Several years ago, I looked at expansions in board games. At the time, I concentrated on how the expansions were integrated into the games, and offered the theory that expansions that were permanently added to games weren’t that great, but when you could (optionally) choose to use them or when you could replace some core game system (or even the whole game), things worked better.
It’s now six years later, and I’ve seen many more expansions come and go — some successful and some not — and so I wanted to attack the topic again by instead examining whatgame expansions do. Along the way, I’ll use examples from some of the more recent games I’ve been playing, such as 7 Wonders (2010), Innovation (2010), Kingdom Builder (2011), and Ascension (2010).
Though my new gaming was light in fall (primarily because my gaming was light in fall, due to the holidays), I’ve opted to publish my short list of new-to-me games while they’re all still fresh. (And it looks like I still managed almost a dozen new games.) As always this is an assessment of how much I like the games, rather than whether they’re great or not. I tend to prefer light-to-medium euros that don’t make me work too hard.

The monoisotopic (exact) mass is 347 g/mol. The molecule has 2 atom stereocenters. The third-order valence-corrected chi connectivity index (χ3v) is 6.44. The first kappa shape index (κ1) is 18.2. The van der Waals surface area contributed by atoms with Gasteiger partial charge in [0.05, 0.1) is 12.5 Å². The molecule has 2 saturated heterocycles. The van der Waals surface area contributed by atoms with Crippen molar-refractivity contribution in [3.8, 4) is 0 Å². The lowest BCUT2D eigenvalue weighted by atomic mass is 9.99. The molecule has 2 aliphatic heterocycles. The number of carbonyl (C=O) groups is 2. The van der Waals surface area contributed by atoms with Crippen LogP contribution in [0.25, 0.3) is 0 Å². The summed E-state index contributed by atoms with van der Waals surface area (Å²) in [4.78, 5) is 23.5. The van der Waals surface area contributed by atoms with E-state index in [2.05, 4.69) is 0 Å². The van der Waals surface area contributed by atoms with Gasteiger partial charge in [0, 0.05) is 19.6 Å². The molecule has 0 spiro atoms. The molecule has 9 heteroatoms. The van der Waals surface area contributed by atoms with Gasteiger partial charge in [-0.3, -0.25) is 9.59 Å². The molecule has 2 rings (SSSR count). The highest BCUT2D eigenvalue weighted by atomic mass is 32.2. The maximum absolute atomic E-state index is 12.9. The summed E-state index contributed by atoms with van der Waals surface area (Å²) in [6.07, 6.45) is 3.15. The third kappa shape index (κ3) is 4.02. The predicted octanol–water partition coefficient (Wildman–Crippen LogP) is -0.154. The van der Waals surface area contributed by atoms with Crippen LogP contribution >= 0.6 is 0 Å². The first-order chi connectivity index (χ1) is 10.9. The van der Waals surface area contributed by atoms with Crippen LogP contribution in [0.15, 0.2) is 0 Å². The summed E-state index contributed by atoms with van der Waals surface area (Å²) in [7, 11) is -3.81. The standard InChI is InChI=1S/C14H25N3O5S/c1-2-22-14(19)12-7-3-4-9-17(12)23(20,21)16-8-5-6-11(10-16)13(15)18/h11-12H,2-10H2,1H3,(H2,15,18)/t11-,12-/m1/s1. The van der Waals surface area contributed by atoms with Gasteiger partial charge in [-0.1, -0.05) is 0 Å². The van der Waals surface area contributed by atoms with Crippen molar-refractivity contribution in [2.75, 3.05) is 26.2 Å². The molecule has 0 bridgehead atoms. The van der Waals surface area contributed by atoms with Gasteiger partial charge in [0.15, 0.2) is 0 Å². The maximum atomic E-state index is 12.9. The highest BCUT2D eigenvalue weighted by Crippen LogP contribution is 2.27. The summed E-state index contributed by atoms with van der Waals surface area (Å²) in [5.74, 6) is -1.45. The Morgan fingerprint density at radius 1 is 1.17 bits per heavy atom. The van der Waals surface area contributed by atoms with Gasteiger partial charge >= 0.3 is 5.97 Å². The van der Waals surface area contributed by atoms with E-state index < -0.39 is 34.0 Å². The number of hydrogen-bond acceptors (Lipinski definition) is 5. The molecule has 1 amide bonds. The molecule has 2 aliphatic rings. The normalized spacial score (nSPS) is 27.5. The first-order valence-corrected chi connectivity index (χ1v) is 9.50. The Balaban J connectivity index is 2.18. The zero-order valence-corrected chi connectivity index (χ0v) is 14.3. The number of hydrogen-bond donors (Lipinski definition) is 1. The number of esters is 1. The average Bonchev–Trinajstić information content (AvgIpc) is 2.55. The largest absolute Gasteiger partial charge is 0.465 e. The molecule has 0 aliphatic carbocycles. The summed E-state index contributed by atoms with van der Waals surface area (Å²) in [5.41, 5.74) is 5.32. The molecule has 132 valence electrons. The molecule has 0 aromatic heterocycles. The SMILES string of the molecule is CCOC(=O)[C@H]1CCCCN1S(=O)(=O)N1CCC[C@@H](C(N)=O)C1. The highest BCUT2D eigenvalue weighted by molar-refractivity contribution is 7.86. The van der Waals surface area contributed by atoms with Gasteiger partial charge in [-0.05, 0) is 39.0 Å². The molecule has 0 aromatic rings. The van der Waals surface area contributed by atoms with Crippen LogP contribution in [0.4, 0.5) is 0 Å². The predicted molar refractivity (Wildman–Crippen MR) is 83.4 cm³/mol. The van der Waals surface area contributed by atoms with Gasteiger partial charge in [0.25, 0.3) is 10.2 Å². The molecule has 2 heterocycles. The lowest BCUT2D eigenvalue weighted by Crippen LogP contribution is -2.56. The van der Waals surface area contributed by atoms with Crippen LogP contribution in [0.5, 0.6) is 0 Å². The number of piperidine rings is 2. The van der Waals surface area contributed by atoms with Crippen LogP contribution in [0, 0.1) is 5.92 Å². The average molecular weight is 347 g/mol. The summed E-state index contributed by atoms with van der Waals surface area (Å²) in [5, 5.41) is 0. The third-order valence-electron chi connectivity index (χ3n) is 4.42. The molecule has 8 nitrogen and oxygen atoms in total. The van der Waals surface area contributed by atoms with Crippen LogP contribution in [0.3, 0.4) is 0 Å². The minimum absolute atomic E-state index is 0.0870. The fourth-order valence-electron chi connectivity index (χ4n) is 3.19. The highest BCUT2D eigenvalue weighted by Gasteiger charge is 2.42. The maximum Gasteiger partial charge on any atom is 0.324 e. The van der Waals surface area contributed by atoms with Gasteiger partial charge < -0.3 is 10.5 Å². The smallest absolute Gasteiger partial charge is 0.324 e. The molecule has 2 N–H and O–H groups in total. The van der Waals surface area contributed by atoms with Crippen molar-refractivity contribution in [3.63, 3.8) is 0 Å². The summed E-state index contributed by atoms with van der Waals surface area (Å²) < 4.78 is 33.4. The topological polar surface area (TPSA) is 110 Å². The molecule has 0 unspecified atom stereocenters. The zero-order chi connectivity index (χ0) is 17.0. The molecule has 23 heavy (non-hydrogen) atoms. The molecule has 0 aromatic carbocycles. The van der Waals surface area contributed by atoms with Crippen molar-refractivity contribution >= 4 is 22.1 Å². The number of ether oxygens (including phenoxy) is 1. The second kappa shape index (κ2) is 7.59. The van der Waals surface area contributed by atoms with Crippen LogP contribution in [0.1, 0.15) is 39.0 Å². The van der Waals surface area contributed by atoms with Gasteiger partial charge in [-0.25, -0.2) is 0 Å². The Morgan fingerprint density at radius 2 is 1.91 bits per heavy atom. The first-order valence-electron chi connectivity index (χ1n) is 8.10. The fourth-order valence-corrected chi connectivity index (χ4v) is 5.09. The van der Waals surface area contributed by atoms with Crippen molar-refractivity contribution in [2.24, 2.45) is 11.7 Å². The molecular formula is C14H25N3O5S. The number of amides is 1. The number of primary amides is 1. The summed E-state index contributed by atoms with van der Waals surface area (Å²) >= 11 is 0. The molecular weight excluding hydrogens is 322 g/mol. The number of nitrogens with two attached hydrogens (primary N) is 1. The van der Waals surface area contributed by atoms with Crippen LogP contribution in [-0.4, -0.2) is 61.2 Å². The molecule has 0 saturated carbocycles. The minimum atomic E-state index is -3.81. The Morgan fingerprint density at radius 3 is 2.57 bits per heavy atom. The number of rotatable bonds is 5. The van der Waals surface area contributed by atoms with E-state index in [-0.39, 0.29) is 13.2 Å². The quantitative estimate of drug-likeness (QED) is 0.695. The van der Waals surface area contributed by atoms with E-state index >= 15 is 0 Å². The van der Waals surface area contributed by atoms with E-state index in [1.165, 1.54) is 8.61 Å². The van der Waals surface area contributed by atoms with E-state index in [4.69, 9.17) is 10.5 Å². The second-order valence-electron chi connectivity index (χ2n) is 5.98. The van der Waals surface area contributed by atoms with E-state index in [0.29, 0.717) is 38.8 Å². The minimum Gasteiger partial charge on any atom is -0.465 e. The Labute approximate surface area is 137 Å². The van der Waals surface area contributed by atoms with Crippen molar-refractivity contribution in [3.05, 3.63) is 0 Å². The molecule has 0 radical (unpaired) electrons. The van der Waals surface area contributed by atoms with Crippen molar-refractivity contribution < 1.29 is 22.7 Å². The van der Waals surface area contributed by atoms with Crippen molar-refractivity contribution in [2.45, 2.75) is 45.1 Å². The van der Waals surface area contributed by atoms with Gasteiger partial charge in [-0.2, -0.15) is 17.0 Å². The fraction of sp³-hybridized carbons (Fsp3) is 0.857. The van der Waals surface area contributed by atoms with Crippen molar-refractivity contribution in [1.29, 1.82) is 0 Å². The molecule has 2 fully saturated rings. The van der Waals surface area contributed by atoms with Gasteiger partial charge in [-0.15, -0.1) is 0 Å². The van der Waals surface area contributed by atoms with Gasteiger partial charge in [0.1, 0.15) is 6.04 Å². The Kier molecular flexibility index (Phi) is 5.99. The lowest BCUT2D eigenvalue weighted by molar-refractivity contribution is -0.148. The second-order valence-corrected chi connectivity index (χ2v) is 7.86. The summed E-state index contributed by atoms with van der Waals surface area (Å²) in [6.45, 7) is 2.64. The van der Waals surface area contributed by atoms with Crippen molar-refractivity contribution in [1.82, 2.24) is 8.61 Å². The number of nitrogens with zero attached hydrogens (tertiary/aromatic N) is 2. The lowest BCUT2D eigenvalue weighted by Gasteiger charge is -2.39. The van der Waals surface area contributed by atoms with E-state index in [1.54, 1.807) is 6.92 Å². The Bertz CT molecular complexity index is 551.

Caverna: The Cave Farmers (2013).I thought Agricola (2007) was great the first time I played it, because it combined worker placement with scarcity and it also supported deep and thoughtful gameplay. It’s too long for me to play very often, but it’s still a great game that I love when I play. Caverna is essentially more of the same, but with fantasy theming, with some simplified game elements, with reduced randomness, and with an interesting new expeditions systems. Overall, it’s a great variant, that’s just (barely) far enough from the original that you might want to own both.